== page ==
First Asian-style café comes to East Lansing

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Koala’s sign on the window with its grand opening date. Photo: Zimo Wang

The circular, white sign with a smiling Koala decorating a new café on East Lansing Grand River is hard to miss. It marks the first Asian-style café that not only serves Asian-style food, but also provides a leisure environment in East Lansing: Koala Bakery & Café, a chain from a store in China.

Koala Bakery & Café had its soft opening April. 18. Two years ago, it was just a delivery service operated by a couple: Matt Chen and Qing Wang, Chen’s spouse.

“I started to bake because my husband likes sweets,” Wang said. “Then, I shared with my family and received positive feedback. After daily practice, my potential for baking has been developed naturally.”

Chen soon realized the market potential of East Lansing because of the diversity of Michigan State University. He then decided to turn his interest into business.

At first, however, Wang and Chen lived 20 minutes from East Lansing. It was inconvenient to deliver food.

“To solve this problem,” Chen said. “We simply moved to East Lansing.”

In addition to the transportation problem, another difficulty emerged. Koala’s primary products are mille crepe cake and fruit Daifuku mochi. These desserts are made of fruit. Ensuring the food stayed fresh was key.

Wang said she would throw all the leftovers in the garbage bin to guarantee all of their food was made that day.

Koala’s mille crepe cake. Photo: Zimo Wang

“The slice of mille crepe cake should be fried every day,” she said. “I started to work on this from 8 a.m. until 10 p.m. since we opened the physical store.”

Hongming Gu, a sophomore in economics at MSU, became a Koala customer since its inception in 2016. She said Koala’s food is not only delicious, but also authentic.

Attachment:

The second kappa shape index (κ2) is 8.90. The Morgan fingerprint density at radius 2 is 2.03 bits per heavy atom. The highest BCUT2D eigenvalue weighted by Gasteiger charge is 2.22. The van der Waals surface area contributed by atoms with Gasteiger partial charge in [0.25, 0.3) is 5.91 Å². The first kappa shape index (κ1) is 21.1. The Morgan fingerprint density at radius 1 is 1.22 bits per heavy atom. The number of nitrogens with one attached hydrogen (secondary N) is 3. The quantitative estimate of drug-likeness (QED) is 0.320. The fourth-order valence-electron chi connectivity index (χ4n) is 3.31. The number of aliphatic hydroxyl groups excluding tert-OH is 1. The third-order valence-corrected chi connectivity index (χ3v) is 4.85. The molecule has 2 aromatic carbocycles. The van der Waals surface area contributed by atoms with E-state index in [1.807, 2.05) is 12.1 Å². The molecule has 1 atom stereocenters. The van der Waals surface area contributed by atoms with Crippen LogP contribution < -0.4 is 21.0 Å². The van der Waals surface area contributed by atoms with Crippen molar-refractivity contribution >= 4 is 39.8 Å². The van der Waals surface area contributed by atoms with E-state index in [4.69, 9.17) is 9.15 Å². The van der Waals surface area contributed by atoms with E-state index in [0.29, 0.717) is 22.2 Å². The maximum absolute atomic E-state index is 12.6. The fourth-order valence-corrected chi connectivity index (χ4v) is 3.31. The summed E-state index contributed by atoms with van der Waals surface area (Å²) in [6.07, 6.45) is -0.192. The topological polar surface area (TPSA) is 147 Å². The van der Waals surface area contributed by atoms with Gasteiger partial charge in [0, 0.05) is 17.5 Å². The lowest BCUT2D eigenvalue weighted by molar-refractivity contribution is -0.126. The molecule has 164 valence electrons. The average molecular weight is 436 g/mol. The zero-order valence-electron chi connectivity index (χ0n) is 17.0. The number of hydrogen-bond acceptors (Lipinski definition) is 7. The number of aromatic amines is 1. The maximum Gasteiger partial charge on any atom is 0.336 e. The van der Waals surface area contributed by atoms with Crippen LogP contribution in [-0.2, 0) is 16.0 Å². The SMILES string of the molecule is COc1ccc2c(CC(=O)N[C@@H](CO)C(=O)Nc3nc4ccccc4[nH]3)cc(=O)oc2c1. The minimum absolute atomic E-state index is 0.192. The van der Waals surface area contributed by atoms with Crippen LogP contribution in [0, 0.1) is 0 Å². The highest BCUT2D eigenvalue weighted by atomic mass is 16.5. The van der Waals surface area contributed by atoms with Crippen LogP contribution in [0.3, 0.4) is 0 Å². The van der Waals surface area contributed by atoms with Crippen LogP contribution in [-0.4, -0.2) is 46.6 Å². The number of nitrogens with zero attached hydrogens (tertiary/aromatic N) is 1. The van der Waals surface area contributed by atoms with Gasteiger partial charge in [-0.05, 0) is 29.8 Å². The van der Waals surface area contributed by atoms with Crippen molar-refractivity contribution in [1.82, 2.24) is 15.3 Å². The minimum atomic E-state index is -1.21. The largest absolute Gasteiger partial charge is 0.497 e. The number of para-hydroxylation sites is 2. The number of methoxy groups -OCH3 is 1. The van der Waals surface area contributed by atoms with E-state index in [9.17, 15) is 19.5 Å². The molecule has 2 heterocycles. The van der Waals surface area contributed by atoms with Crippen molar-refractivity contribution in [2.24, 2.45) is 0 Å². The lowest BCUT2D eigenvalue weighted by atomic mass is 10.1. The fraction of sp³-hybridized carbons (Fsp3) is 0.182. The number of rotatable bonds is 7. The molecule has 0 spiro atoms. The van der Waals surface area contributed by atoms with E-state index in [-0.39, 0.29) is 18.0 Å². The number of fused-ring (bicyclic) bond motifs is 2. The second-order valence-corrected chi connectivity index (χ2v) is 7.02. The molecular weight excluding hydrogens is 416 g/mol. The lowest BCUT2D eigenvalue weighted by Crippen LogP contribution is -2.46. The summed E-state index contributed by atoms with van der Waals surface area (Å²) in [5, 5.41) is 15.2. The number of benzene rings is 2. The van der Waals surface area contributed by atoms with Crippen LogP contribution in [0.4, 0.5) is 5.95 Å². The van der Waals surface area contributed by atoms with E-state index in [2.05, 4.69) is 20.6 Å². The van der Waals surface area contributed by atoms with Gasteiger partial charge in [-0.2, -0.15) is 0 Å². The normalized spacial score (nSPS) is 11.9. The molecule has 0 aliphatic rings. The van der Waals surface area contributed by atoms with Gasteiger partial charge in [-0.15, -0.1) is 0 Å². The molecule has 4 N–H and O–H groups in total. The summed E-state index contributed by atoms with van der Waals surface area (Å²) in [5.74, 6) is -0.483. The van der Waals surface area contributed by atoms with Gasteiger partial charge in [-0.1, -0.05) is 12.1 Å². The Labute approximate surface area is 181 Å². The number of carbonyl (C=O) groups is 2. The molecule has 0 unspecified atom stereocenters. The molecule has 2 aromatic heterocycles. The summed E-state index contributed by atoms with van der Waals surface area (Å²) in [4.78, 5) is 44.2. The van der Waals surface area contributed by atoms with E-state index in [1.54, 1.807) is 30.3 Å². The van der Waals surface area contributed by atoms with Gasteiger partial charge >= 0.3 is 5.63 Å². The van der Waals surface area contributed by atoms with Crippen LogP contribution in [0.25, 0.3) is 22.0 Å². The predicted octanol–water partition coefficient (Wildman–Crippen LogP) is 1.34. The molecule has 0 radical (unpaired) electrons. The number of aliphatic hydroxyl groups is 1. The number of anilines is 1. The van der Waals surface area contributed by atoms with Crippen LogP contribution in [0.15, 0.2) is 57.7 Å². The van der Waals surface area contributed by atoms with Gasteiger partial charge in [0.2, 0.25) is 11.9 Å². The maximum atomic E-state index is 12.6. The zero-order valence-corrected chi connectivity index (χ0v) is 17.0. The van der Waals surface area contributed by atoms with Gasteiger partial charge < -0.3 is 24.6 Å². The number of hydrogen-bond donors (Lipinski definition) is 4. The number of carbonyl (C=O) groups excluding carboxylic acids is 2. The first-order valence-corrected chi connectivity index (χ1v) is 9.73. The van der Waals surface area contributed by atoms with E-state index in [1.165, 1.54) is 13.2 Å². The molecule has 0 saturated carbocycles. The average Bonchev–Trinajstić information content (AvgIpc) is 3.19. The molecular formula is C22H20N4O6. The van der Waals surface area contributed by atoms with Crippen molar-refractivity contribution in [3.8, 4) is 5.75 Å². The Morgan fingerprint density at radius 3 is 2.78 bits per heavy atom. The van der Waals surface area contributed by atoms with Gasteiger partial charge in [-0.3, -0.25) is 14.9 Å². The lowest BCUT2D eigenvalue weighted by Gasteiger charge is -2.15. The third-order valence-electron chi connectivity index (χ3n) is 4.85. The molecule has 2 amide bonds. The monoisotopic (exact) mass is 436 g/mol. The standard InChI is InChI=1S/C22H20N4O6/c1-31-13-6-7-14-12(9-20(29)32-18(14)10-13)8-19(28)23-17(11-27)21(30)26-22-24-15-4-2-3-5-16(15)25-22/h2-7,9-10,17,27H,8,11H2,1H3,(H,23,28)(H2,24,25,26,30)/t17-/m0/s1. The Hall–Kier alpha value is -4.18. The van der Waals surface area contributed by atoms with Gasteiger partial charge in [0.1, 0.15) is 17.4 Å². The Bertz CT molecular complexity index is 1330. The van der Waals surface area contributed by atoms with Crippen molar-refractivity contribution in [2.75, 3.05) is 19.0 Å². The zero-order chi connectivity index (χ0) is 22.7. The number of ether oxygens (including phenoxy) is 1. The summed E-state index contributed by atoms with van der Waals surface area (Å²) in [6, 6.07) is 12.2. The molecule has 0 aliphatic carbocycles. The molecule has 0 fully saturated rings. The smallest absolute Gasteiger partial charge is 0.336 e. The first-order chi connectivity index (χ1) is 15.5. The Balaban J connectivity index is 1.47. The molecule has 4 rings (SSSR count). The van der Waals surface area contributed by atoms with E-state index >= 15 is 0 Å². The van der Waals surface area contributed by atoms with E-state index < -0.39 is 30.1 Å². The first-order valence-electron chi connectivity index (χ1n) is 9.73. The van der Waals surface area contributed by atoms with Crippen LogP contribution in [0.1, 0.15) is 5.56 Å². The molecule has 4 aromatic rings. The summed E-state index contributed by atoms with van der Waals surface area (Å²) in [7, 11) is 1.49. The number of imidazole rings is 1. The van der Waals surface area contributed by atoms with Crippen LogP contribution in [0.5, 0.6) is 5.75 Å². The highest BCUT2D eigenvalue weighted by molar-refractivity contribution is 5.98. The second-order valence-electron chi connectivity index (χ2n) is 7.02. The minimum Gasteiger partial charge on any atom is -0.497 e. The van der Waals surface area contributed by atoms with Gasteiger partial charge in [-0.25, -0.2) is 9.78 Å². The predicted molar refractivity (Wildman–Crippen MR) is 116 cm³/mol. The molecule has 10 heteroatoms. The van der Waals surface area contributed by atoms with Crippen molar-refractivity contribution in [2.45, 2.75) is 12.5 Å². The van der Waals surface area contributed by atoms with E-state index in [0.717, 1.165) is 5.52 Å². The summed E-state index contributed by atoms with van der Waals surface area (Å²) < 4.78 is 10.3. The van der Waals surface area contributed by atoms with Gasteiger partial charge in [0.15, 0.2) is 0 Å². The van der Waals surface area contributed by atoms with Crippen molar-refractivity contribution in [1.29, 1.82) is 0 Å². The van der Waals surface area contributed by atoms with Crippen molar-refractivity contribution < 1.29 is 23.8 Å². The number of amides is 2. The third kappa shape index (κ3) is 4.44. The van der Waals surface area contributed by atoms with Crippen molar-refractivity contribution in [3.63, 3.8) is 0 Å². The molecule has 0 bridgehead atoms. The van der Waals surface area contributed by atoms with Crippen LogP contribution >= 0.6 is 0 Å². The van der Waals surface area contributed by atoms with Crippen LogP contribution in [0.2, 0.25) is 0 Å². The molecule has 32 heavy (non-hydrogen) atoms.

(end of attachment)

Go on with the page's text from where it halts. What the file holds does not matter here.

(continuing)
“No matter how many times I ordered, Koala’s food always tastes the same,” Gu said.

Chen decided to make it a chain from a friend’s store in China because of a lack of Asian-style cafés in East Lansing.

“East Lansing has Starbucks and Chapelure. Most people would bring their laptops and books to study in there like a library,” he said. “Then why can’t we establish a café that would fit Asian style, which enables us to play board games or hangout with friends in a familiar environment.”

A student is studying in Koala. Photo: Zimo Wang

Chen repeatedly mentioned he wants to influence his customers with positivity through a healthy, clean environment in the store. The theme of Koala’s decoration is white and simple.

Chen also said the location of Koala is the most suitable place for it because the store is across the street from Oriental Mart, a supermarket that provides Asian goods to attract Asian customers.

“If Oriental Mart customers can see our sign on the window by any chance, it would increase their chances of  entering our store one day,” he said. “The presence of the store can help our brand be more well-known.”

Besides those factors, service is also important to convey positive energy to customers.

“I can remember customers’ names and match their faces if they return a couple of times,” Chen said. “Some of them, I can even tell their addresses.” He randomly picked a guest that he knew and spoke out her address.

Koala will have its grand opening Sept. 9. To prepare for it, Chen plans to create new recipes based on what they have already got. Right now. Koala sells appetizer and sweets to its customers. In the future, he plans to launch a new recipe: purple rice burrito.

“Using purple rice to replace white rice will be a healthier option because it has more protein,” Chen said. “It is more acceptable for young people who like to work out in the gym.”

When it comes to a long-term plan, Chen said he expects local East Lansing residents to experience and appreciate his Asian-style café one day.

“After all, the majority of people here are local residents,” Chen said. “So, their acceptance is also important.”

Koala is located at 2843 East Grand River Avenue STE 166 and is open every day from 11 a.m. to 11 p.m.

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